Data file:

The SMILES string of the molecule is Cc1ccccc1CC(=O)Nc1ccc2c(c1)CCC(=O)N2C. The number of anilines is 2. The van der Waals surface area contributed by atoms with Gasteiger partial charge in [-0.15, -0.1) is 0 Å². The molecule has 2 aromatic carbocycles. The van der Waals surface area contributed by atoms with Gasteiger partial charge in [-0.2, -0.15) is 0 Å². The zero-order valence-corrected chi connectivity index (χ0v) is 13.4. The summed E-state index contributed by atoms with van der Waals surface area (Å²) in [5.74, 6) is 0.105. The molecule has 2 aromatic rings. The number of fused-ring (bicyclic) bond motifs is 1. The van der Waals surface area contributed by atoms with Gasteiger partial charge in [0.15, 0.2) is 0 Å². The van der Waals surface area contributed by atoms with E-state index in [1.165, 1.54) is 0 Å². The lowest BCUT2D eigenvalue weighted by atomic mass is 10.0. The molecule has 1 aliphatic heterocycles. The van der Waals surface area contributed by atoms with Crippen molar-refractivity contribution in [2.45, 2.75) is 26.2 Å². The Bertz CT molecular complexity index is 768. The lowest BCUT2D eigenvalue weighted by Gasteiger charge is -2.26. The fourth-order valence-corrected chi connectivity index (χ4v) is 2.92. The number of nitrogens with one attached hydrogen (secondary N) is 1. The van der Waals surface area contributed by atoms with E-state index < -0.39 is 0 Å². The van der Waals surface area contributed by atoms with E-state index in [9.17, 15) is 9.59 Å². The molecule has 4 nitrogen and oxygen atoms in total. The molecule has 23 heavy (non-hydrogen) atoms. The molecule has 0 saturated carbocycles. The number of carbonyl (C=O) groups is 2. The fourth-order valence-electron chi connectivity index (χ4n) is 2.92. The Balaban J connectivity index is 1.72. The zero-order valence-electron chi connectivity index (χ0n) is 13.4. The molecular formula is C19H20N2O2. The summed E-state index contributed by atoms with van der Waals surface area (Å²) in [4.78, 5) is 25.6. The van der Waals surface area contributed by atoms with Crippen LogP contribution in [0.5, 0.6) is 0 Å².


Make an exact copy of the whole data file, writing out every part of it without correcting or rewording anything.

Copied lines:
The SMILES string of the molecule is Cc1ccccc1CC(=O)Nc1ccc2c(c1)CCC(=O)N2C. The number of anilines is 2. The van der Waals surface area contributed by atoms with Gasteiger partial charge in [-0.15, -0.1) is 0 Å². The molecule has 2 aromatic carbocycles. The van der Waals surface area contributed by atoms with Gasteiger partial charge in [-0.2, -0.15) is 0 Å². The zero-order valence-corrected chi connectivity index (χ0v) is 13.4. The summed E-state index contributed by atoms with van der Waals surface area (Å²) in [5.74, 6) is 0.105. The molecule has 2 aromatic rings. The number of fused-ring (bicyclic) bond motifs is 1. The van der Waals surface area contributed by atoms with Gasteiger partial charge in [0.15, 0.2) is 0 Å². The van der Waals surface area contributed by atoms with E-state index in [1.165, 1.54) is 0 Å². The lowest BCUT2D eigenvalue weighted by atomic mass is 10.0. The molecule has 1 aliphatic heterocycles. The van der Waals surface area contributed by atoms with Crippen molar-refractivity contribution in [2.45, 2.75) is 26.2 Å². The Bertz CT molecular complexity index is 768. The lowest BCUT2D eigenvalue weighted by Gasteiger charge is -2.26. The fourth-order valence-corrected chi connectivity index (χ4v) is 2.92. The number of nitrogens with one attached hydrogen (secondary N) is 1. The van der Waals surface area contributed by atoms with E-state index < -0.39 is 0 Å². The van der Waals surface area contributed by atoms with E-state index in [9.17, 15) is 9.59 Å². The molecule has 4 nitrogen and oxygen atoms in total. The molecule has 23 heavy (non-hydrogen) atoms. The molecule has 0 saturated carbocycles. The number of carbonyl (C=O) groups is 2. The fourth-order valence-electron chi connectivity index (χ4n) is 2.92. The Balaban J connectivity index is 1.72. The zero-order valence-electron chi connectivity index (χ0n) is 13.4. The molecular formula is C19H20N2O2. The summed E-state index contributed by atoms with van der Waals surface area (Å²) in [4.78, 5) is 25.6. The van der Waals surface area contributed by atoms with Crippen LogP contribution in [0.5, 0.6) is 0 Å².